Public Policy Update
Nov 29, 2017
The Latest on Federal Tax Reform
Before they adjourned for the Thanksgiving week holiday, the U.S. House of Representatives passed tax reform legislation, the first such reform in over 30 years. All but 13 Republican lawmakers voted yes, while all Democrat members voted no. The Republicans who voted against the bill all opposed the legislation because it would limit state and local tax deductions, known as SALT.
Meanwhile, before they adjourned for Thanksgiving, the U.S. Senate Finance Committee voted to move forward with a Senate version of tax reform legislation. The next step is for the full Senate to take up the vote, where Republicans can only afford to lose two votes. The Senate is expected to take it up before the end of the week.
If the Senate manages to pass a bill, it is just the next step in the process. Republicans will still have to find a way to iron out the differences in the House and Senate versions before they can send it to the president for his consideration.
Read the Tax Foundations side by side comparison of the House and Senate version of tax reform legislation.
Iowa Governor Kim Reynolds is said to be closely following federal tax reform as it will have an impact on her priority to achieve state tax reform. Read her and Economic Development Director Debi Durham's guest editorial on federal and state tax reform.
The Economic Alliance supports tax reform that will simplify the code, lower rates for all businesses and encourage a pro-growth economy.
NAFTA & Why You Should Care
After months of talks, the U.S., Canada and Mexico remain miles apart on a deal to update the region’s trade pact – the North American Free Trade Agreement or NAFTA. The last round of talks ended before Thanksgiving with negotiators failing to finalize a new agreement. The talks are scheduled to continue through March.
The U.S. Chamber recently released an analysis of which states would be most harmed from a NAFTA withdrawal. It shows Iowa would suffer sharply if the U.S. withdraws from the agreement.
Iowa agri-business economy is vital to our state's fiscal health. The Economic Alliance will continue to work with our national partners to push for trade deals that make it easier for American entrepreneurs, farmers, and small business owners to sell products abroad. Eliminating taxes and trade barriers on American products remains a top priority.
In 2013, the U.S. imported about 2 million tons of Coronas and Modelos, making beer Mexico's largest agricultural export to the U.S., according to a USDA report.
Congress 2018 Must Do’s
Congress has a weighty “to-do” list before the end of December. In addition to wanting to tackling tax reform, sexual harassment, immigration and Obamacare spending, Congress must vote on a budget to avoid a government shutdown before Dec. 8 when funding is currently set to run out. It is still to be decided if the funding will be a short-term extension or if lawmakers are able to negotiate a more long-term spending deal. Also on Dec. 8, the National Flood Insurance Program is set to expire and funds will dry up. Lawmakers have been unable to agree on how to both reauthorize and reform the program.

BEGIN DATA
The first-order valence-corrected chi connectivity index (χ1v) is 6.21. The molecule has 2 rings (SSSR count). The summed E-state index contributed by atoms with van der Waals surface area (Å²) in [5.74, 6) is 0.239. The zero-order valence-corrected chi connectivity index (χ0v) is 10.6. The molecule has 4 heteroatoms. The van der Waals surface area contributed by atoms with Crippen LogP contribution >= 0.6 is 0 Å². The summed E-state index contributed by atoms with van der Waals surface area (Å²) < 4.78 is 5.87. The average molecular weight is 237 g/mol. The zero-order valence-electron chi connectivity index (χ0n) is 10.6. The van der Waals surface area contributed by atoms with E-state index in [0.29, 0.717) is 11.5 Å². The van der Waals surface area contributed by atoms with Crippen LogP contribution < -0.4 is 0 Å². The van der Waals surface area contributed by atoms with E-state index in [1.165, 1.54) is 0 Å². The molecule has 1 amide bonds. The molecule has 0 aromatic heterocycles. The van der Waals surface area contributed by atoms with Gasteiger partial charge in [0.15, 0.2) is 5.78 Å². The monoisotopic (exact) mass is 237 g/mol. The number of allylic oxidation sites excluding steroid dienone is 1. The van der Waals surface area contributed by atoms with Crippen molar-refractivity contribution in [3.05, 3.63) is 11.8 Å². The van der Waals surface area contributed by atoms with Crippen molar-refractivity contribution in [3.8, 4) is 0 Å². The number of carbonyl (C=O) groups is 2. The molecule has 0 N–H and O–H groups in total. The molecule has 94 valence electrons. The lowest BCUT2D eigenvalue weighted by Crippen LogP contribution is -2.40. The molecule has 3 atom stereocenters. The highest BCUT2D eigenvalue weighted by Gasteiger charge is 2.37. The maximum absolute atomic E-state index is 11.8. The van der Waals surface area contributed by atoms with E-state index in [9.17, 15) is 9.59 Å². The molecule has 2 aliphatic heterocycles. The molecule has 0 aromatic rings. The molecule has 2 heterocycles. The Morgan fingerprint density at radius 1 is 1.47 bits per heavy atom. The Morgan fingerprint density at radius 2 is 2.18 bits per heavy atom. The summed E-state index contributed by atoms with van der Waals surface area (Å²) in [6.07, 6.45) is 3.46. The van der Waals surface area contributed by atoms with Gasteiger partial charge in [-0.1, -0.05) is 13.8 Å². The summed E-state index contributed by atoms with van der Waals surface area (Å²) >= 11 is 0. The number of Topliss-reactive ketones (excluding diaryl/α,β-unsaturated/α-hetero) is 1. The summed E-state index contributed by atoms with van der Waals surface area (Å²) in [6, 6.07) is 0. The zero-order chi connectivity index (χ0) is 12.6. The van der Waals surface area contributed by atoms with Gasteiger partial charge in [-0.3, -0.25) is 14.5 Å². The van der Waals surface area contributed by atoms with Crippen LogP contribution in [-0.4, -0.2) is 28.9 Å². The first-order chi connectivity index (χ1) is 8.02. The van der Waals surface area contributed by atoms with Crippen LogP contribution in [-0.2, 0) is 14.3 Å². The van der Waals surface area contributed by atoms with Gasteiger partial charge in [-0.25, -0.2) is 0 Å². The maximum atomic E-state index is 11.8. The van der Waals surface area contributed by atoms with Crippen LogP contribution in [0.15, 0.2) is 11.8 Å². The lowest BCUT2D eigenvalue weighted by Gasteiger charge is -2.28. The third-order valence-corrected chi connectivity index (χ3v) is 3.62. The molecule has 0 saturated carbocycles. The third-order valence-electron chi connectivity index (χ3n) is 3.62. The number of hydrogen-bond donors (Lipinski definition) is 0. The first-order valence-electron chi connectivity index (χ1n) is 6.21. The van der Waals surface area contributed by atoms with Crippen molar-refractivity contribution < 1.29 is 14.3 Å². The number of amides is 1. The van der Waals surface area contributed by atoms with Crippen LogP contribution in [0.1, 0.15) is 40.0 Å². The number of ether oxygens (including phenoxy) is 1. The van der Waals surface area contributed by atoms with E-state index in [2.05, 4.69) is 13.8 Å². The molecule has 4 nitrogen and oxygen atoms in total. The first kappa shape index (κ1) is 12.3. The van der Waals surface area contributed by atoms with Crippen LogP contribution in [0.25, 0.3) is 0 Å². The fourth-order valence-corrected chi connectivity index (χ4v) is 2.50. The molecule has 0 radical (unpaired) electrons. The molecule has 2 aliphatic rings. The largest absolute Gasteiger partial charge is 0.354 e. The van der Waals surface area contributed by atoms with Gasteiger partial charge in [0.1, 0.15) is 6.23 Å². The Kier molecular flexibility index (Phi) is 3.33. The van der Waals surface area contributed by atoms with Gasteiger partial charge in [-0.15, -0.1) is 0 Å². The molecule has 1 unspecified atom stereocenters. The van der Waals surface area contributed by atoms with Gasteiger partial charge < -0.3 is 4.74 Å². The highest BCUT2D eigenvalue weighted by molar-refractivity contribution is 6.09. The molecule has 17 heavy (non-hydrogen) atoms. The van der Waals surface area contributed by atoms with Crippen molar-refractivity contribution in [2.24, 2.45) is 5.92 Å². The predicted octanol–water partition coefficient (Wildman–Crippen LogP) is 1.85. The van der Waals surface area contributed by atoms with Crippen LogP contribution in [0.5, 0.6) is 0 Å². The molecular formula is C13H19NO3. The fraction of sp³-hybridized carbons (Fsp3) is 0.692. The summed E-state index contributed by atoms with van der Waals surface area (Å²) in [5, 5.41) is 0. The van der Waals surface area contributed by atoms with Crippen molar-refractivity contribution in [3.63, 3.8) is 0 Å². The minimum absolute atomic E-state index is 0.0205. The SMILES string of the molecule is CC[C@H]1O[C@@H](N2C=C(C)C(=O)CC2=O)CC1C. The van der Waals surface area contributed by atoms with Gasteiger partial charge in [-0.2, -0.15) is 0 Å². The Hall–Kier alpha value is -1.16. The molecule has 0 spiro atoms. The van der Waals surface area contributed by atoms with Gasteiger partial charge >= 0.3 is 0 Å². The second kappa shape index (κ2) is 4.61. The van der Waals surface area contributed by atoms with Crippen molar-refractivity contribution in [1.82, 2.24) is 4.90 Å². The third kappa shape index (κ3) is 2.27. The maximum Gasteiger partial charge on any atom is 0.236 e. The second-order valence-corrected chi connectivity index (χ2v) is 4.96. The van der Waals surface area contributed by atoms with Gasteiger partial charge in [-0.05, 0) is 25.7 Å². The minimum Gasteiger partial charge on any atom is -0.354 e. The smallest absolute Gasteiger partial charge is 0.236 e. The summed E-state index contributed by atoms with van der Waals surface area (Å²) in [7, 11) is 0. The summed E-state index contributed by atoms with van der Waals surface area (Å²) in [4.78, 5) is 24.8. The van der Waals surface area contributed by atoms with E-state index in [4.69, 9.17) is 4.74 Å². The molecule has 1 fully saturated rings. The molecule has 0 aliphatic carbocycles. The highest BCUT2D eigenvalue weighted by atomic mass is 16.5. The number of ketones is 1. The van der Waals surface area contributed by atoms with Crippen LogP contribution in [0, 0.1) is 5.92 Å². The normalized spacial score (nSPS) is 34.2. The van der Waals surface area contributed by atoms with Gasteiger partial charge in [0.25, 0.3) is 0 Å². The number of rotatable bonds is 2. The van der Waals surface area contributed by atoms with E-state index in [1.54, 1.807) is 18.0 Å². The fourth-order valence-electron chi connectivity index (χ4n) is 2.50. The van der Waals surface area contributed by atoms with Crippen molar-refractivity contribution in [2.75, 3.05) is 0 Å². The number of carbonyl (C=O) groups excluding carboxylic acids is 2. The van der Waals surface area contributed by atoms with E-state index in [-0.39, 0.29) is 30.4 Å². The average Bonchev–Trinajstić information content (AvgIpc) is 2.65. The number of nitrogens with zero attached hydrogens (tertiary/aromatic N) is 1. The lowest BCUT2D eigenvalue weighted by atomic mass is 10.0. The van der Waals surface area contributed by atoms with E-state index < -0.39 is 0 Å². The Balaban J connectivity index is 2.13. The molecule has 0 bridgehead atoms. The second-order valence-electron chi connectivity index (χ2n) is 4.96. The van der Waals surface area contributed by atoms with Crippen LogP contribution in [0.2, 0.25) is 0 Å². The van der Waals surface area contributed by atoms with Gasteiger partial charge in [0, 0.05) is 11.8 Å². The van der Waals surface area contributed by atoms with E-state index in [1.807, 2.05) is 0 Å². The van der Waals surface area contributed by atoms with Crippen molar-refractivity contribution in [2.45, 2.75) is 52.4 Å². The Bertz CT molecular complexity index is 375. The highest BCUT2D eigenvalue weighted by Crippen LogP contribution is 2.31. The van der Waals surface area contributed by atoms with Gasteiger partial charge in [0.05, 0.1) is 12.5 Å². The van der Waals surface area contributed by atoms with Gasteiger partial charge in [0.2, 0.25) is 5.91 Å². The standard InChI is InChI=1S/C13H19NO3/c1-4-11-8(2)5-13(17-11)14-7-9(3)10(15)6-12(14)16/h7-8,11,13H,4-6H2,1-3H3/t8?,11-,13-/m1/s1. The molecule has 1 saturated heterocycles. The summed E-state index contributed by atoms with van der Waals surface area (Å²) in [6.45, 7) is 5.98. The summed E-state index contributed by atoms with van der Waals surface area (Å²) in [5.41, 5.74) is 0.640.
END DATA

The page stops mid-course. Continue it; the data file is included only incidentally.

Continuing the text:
If that’s not enough, Congress must also decide on funding for the Children's Health Insurance Program (CHIP) before states run out of money for the program, decide whether to provide more relief to parts of the country effected by natural disasters and decide whether to continue a controversial section of the Foreign Intelligence Surveillance Act, which is set to expire at the end of the year and gives the US broad authority to intercept electronic communications from foreigners abroad, but has also incidentally intercepted communications between those individuals and Americans.
Lastly, Congress must also decide if it wishes to reimpose sanctions on Iran that were lifted as part of the 2015 nuclear deal. Earlier this year, President Trump declared the Iran was not in compliance with the terms of the deal giving Congress a 60-day window, which expires in December, to decide if they want to continue the deal or pass new sanctions.
Elect Pro-Growth Candidates
Cedar Rapids residents will return to the polls on Dec. 5 to make their final choice for mayor and District 5 council seat. Business lawyer Brad Hart and former Cedar Rapids councilwoman Monica Vernon remain on the ballot for mayor. Current councilman Justin Shields and Ashley Vanorny, IT Analyst at the University of Iowa Hospitals & Clinics face off for the city’s District 5 council seat. The Nov. 7 election failed to result in either race producing a winner who reached the required 50% plus 1 of the vote. Use the Economic Alliance’s Voter Guide to help you in your election decisions.
Save the Date for the First Policy on the Rocks of 2018
Click here to register for the first Policy on the Rocks of 2018 on Thursday, Jan. 4 from 4:30-5:30 p.m. Look for location details soon. This will be your chance to speak with legislators just before they return for session. Exclusively for EA members, Policy on the Rocks is a casual event that gives lawmakers and members the opportunity to network and discuss important issues in a relaxed environment.
No matter your age, investment level or industry, as an Economic Alliance member your voice is important at Policy on the Rocks and in all of our public policy advocacy work.